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Under the Bus
Where to find OS X.
One hour fifty six minutes: Steve Jobs' WWDC keynote yesterday did not mention 'OS X' or 'Mac' a single time. Not once.* So much for Apple's commitment to their computer and computer OS line.
Yesterday it was all about the mobile devices. Primarily the new iPhone 4. And the iPhone OS now being called 'iOS' - the old 'iPhone OS' formerly called 'OS X' way back when 'Apple' was still 'Apple Computer'.
Steve Jobs doesn't even recall marketing computers. Macintosh? What's that?
Things change over time. IBM invented the personal computer market and left it completely behind. But of course IBM are IBM. Others would say Apple are Apple. But IBM PCs mostly ran Windows; Apple's don't; but a PC market without Apple is a PC market with only Microsoft.
Of course the war for the desktop is already over, says Steve Jobs. Which sort of confuses a lot of people really intent on not running Windows. But maybe his latest greatest gadgets are what he sees as replacing the 'Mac'.
iOS is an optimised version of OS X; the iPhone and the iPad are increasingly powerful and fulfill more of Steve's fundamental design requirements - hermetically sealed, impervious to tinkering, a completely controlled environment even when it comes to third party software, and so forth.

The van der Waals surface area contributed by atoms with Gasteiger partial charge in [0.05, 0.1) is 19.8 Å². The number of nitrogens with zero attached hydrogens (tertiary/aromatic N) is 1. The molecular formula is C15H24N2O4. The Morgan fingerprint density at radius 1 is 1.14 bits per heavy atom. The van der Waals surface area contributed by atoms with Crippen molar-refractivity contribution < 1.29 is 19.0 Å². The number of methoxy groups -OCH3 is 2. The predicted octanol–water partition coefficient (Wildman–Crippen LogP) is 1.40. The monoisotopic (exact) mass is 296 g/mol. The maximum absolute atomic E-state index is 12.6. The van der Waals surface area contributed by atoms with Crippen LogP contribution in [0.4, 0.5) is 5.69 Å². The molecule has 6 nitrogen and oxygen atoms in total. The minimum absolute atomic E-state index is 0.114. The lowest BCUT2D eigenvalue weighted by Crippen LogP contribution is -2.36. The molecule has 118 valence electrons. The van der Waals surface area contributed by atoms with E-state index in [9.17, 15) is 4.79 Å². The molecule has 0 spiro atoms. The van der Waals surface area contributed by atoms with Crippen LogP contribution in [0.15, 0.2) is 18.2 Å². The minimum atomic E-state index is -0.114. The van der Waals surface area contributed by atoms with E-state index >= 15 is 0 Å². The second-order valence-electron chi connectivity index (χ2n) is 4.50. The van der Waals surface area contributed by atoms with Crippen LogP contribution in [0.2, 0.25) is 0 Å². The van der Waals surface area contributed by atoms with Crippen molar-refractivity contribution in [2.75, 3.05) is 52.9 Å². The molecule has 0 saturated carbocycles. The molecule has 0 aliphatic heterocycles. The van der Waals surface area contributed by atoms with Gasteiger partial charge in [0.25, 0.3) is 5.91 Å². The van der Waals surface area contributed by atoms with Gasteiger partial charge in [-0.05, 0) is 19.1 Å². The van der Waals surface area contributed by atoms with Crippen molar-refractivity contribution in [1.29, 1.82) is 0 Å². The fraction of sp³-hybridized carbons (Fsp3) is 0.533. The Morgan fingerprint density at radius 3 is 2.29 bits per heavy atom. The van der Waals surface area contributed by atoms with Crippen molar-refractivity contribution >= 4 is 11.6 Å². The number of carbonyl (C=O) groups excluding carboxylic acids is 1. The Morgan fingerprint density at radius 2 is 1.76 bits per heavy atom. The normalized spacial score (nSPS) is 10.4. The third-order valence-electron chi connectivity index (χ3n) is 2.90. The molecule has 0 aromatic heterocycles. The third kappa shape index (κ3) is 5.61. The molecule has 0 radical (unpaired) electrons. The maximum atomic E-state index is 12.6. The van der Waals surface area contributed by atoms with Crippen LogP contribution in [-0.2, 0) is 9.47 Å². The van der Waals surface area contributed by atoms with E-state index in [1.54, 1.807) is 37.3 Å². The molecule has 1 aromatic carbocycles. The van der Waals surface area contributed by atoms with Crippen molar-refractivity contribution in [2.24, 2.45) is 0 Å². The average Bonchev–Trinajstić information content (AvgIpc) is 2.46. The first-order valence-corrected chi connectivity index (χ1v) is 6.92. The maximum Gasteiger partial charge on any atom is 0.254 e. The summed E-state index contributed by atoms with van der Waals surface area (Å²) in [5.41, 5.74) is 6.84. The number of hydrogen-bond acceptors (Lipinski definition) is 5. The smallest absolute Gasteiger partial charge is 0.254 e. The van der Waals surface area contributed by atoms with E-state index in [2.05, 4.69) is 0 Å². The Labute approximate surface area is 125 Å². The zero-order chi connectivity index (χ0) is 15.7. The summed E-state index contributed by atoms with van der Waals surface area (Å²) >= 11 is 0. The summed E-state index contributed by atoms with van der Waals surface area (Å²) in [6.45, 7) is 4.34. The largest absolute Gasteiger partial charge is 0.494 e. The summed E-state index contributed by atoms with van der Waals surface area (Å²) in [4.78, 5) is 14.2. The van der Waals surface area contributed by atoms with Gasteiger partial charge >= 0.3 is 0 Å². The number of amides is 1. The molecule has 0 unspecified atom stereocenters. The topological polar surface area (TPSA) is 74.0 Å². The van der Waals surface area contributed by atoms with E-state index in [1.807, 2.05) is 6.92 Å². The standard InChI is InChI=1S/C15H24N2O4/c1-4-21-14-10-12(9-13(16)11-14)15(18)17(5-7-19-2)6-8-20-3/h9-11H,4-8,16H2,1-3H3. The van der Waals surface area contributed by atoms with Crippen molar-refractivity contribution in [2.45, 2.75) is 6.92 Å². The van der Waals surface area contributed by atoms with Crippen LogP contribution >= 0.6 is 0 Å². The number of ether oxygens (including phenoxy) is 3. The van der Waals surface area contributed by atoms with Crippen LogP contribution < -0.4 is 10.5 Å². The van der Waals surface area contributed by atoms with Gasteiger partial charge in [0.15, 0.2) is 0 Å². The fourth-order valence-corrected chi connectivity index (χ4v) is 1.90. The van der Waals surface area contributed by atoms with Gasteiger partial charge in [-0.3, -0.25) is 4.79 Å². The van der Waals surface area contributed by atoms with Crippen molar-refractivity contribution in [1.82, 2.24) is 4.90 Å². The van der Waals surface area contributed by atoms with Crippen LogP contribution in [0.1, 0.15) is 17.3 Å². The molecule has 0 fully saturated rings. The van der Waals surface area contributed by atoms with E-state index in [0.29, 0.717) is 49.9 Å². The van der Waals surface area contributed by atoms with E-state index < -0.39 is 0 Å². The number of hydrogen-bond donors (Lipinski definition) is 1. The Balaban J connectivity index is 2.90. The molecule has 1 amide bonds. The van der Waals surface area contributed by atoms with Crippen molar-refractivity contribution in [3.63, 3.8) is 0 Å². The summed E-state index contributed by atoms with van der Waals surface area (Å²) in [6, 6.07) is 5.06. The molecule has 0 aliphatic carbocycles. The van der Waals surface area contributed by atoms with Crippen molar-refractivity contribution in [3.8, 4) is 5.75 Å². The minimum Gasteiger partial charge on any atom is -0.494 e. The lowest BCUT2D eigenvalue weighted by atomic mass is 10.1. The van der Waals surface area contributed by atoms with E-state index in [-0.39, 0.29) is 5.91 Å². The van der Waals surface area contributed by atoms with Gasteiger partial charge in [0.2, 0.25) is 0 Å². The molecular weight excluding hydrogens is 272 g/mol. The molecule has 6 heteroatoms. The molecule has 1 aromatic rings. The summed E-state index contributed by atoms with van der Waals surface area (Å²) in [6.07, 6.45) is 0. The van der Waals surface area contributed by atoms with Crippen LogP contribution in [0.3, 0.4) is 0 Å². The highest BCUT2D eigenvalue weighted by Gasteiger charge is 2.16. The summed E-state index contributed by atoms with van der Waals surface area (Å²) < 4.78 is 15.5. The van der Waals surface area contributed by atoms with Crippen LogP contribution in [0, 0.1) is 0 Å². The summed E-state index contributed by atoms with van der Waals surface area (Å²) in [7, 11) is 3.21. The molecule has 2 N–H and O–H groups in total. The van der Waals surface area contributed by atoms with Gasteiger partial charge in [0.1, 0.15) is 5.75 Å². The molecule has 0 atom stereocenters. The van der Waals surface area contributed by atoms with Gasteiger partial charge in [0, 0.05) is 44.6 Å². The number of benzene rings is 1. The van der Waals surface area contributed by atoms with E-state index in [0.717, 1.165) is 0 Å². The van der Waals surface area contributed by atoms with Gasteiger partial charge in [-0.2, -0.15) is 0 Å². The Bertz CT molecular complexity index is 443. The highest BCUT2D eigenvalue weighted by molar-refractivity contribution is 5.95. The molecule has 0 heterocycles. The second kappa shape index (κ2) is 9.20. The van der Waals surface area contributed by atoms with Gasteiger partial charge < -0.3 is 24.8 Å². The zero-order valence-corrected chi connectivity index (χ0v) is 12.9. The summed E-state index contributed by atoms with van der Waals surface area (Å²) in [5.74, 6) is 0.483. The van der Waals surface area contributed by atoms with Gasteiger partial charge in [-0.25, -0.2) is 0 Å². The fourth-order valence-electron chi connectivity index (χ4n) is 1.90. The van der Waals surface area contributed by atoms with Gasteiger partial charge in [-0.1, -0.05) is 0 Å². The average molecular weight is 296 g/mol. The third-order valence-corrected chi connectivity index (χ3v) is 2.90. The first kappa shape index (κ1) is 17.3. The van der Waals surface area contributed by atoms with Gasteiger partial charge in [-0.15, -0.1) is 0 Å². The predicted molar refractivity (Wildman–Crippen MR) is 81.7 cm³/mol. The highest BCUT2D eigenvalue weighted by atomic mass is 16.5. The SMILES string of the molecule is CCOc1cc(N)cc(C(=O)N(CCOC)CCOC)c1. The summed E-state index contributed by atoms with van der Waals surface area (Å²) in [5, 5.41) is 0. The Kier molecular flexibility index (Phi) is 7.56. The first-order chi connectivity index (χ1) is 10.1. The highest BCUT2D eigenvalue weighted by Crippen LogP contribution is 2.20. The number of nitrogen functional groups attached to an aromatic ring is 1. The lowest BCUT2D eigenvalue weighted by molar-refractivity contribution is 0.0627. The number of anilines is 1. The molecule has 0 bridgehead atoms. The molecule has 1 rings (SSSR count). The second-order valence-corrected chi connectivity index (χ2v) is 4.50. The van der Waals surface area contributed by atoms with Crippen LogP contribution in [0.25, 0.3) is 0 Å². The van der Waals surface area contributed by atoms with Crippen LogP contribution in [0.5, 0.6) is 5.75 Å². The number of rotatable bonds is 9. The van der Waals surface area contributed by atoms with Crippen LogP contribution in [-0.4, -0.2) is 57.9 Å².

Better than the iPod. Get down on your hands and knees to get your lithium ion battery replaced.
Developers can go on using 'real' computers to create software for iOS; they're doing it now. Some will however tire of this and switch over to washing machine development instead. No tinkering on the target systems. No root either.
It's interesting to trace back where everything changed. Jon Rubinstein and Avie Tevanian left Apple on 31 March 2006 - demonstratively one day before the company's 30 year anniversary and at a time when the development of the iPhone was already well underway. Scott Forstall had already assembled his iPhone team - from the OS X developers to start with.
Former NeXT programmer Forstall wanted OS X developers who liked challenges. He took the best Apple had - off their OS X projects and into the secret iPhone project - one of the most significant corporate-wide projects run anywhere ever. But there definitely was a downside: those who according to Forstall have a 'deterministic' view of themselves - those who are resigned to being what they already are - were left to take care of the stagnating OS X.
And how one's view of things like 'open' and 'freedom' can change over the years as well. Especially when one is exposed to RDF radiation all the time. When asked (back in 2007) how he could consider the iPhone platform 'free', Forstall cited only the great number of third party apps available. As if they in themselves made the platform open. And he went on to explain that a 'closed root-level API' was a good thing for protecting users and networks from viruses.
Try telling that to Google.
Message: Error! In your reporting... Steve talks about Macs at the beginning of the 2010 Keynote, so your recent article is poorly researched.
Please fix it at once or your credibility will forever be in question.